Lebanon and the end of the Obama doctrine

What is certain is that Obama’s legacy, both in Lebanon and the region, has been killed and buried.


2017/11/19 Issue: 132 Page: 4


The Arab Weekly
Makram Rabah



On his visit to Washing­ton in July, Lebanese Prime Minister Saad Hariri appeared to be a small figure in the White House’s Rose Garden as he listened to US President Donald Trump declare that the Lebanese government was working closely with his adminis­tration to combat terrorism.

Many ridiculed Trump for failing to notice that Hariri’s govern­ment housed two card-carrying members of Hezbollah, the same organisation accused of killing 241 US servicemen in Beirut in 1983. Michel Aoun, a key Hezbollah ally, was serving as Lebanon’s president, a position he held largely due to the approval of Hariri and his parlia­mentary bloc.

Four months after Trump’s sup­posed blunder, his remarks are beginning to appear prescient, at least as far as Hariri is concerned.

Since his sudden resignation, Hariri appears to have declared war on Hezbollah, ending the brittle truce that had existed between him and the principal suspects in his father’s assassination in a 2005 bomb blast.

Placed within the overall con­text, Hariri’s resignation marked not simply the demise of a sham government charged with provid­ing political cover for Iran’s Levant operations but a reversal of the so-called Obama Doctrine, which gave Iran and its proxies unmitigated freedom in both Lebanon and the region.

Perhaps more than anything else, it has been the rebuilding of US-Saudi relations upon the ashes of Obama’s legacy that has set the stage for the stand-off between Iran and Saudi Arabia in Lebanon.

Obama’s tense relationship with Arab Sunnis and his obsession with seeing the nuclear deal through blinded him from realising that empowering Iran and its Islamic Revolutionary Guard Corps (IRGC) could only serve to complicate mat­ters within an intensely compli­cated region.

Thus, the Obama Doctrine increased the schism between the White House and the oil-rich Gulf states, principally Saudi Arabia, acclimatised to American pamper­ing from administrations intent on enhancing economic relations.

Conversely, Obama’s frigid rela­tions with the Gulf Arabs was all Iran needed to secure the elec­tion of a sympathetic president in Lebanon, one possessed of the ethics of a door-to-door salesman determined on peddling the myth of Hezbollah’s vital role in the fight against Sunni terrorism.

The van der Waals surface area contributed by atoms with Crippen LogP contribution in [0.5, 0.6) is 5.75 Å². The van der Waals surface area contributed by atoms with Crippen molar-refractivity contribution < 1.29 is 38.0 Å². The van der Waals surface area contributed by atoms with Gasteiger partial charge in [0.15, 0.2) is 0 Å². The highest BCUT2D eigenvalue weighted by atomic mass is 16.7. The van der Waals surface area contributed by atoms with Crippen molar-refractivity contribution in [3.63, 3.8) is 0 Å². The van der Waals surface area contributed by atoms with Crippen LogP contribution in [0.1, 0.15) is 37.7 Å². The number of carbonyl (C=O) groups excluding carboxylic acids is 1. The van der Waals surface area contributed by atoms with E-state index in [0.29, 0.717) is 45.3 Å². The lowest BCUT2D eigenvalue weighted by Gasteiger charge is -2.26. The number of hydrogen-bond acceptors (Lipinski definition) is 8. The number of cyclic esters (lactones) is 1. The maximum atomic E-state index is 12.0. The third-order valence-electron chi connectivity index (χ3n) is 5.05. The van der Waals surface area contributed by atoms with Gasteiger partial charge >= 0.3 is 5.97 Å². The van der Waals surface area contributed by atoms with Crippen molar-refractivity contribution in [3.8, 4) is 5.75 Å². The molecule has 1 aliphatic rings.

For Hariri, desperate to stage a comeback after a series of politi­cal and financial setbacks, Aoun’s appointment represented a way out of his personal predicament, as well as a suitable candidate to bring Lebanon’s presidential vacuum to an end.

That Aoun was appointed is a matter of record. Nevertheless, irrespective of Hariri and Tehran’s ambitions, the tide was beginning to turn. With Trump in the Oval Office, the previous administra­tion’s fixation with Persian arts and culture gave way to the new president’s election promise to rein in Iran and rescind what he consid­ered a senseless nuclear deal.

Allying with the president was a new Saudi crown prince, out to salvage the region from Iran’s he­gemony and reverse the kingdom’s policy failures in Syria, Lebanon and Yemen.

The Riyadh summit was mocked by many, not least Iran and its al­lies, which dismissed the resulting policies as merely Trump gimmicks designed to sell the Arabs more weapons.

In reality, the summit laid out the road map to a political, finan­cial and military response to Iran. Trump’s decertification of the Iran deal and his clear identification of the IRGC as a regional menace were accompanied by a call for a robust international commitment to preventing it from receiving funds for it and its various international chapters, chiefly its Lebanese flag­ship, Hezbollah.

Ultimately, to make sense of Hari­ri’s resignation and the resurgence of Saudi hawks, we need to look beyond the reports of some of Bei­rut’s Western journalists, especially anti-establishment Americans, who fail to realise that their support of Obama led to them whitewashing the actions of Iran and Hezbollah.

While Saudi Arabia may fall short of qualifying as a modern state, at least in some analysts’ books, the IRGC and all that it stands for are certainly not the curators of some ancient Persian culture. Carpet-weaving and training militias are two different disciplines.

What is certain is that Obama’s legacy, both in Lebanon and the region, has been killed and buried and the Saudis have delegated Hariri to stand guard over its tomb to ensure it is never resurrected.


Makram Rabah is a lecturer at the American University of Beirut, Department of History. He is the author of A Campus at War: Student Politics at the American University of Beirut, 1967-1975.


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